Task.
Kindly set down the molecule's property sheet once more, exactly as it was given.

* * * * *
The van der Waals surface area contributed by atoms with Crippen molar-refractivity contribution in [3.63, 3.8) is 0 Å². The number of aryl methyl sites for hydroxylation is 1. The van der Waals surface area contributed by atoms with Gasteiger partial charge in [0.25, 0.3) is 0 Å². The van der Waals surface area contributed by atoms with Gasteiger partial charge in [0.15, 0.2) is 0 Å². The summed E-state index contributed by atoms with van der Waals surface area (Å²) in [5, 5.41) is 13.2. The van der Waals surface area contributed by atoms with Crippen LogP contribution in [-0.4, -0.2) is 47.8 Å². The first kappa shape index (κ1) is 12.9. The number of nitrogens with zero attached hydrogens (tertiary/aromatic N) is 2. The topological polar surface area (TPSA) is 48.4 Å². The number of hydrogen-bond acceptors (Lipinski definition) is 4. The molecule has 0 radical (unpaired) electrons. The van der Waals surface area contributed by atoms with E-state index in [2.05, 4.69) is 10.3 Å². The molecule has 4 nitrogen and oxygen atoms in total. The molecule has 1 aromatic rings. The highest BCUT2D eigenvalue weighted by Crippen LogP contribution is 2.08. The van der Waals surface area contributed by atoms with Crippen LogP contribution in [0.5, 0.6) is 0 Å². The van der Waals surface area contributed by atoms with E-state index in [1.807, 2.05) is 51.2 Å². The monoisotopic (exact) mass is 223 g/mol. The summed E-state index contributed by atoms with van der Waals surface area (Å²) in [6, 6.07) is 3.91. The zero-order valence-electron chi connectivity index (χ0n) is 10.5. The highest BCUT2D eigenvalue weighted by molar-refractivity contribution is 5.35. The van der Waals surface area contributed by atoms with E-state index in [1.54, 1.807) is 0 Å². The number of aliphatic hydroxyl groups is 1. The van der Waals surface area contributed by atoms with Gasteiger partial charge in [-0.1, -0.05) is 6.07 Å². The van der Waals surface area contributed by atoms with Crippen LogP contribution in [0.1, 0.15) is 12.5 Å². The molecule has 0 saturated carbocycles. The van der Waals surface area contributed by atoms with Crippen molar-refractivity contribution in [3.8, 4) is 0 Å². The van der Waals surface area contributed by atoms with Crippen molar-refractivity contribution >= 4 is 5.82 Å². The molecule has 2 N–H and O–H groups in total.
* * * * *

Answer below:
The van der Waals surface area contributed by atoms with Crippen molar-refractivity contribution in [3.63, 3.8) is 0 Å². The number of aryl methyl sites for hydroxylation is 1. The van der Waals surface area contributed by atoms with Gasteiger partial charge in [0.25, 0.3) is 0 Å². The van der Waals surface area contributed by atoms with Gasteiger partial charge in [0.15, 0.2) is 0 Å². The summed E-state index contributed by atoms with van der Waals surface area (Å²) in [5, 5.41) is 13.2. The van der Waals surface area contributed by atoms with Crippen LogP contribution in [-0.4, -0.2) is 47.8 Å². The first kappa shape index (κ1) is 12.9. The number of nitrogens with zero attached hydrogens (tertiary/aromatic N) is 2. The topological polar surface area (TPSA) is 48.4 Å². The number of hydrogen-bond acceptors (Lipinski definition) is 4. The molecule has 0 radical (unpaired) electrons. The van der Waals surface area contributed by atoms with E-state index in [2.05, 4.69) is 10.3 Å². The molecule has 4 nitrogen and oxygen atoms in total. The molecule has 1 aromatic rings. The highest BCUT2D eigenvalue weighted by Crippen LogP contribution is 2.08. The van der Waals surface area contributed by atoms with Crippen LogP contribution in [0.5, 0.6) is 0 Å². The van der Waals surface area contributed by atoms with E-state index in [1.807, 2.05) is 51.2 Å². The monoisotopic (exact) mass is 223 g/mol. The summed E-state index contributed by atoms with van der Waals surface area (Å²) in [6, 6.07) is 3.91. The zero-order valence-electron chi connectivity index (χ0n) is 10.5. The highest BCUT2D eigenvalue weighted by molar-refractivity contribution is 5.35. The van der Waals surface area contributed by atoms with E-state index in [1.54, 1.807) is 0 Å². The number of aliphatic hydroxyl groups is 1. The van der Waals surface area contributed by atoms with Gasteiger partial charge in [-0.1, -0.05) is 6.07 Å². The van der Waals surface area contributed by atoms with Crippen LogP contribution in [0.1, 0.15) is 12.5 Å². The molecule has 0 saturated carbocycles. The van der Waals surface area contributed by atoms with Crippen molar-refractivity contribution in [3.8, 4) is 0 Å². The van der Waals surface area contributed by atoms with Crippen molar-refractivity contribution >= 4 is 5.82 Å². The molecule has 2 N–H and O–H groups in total.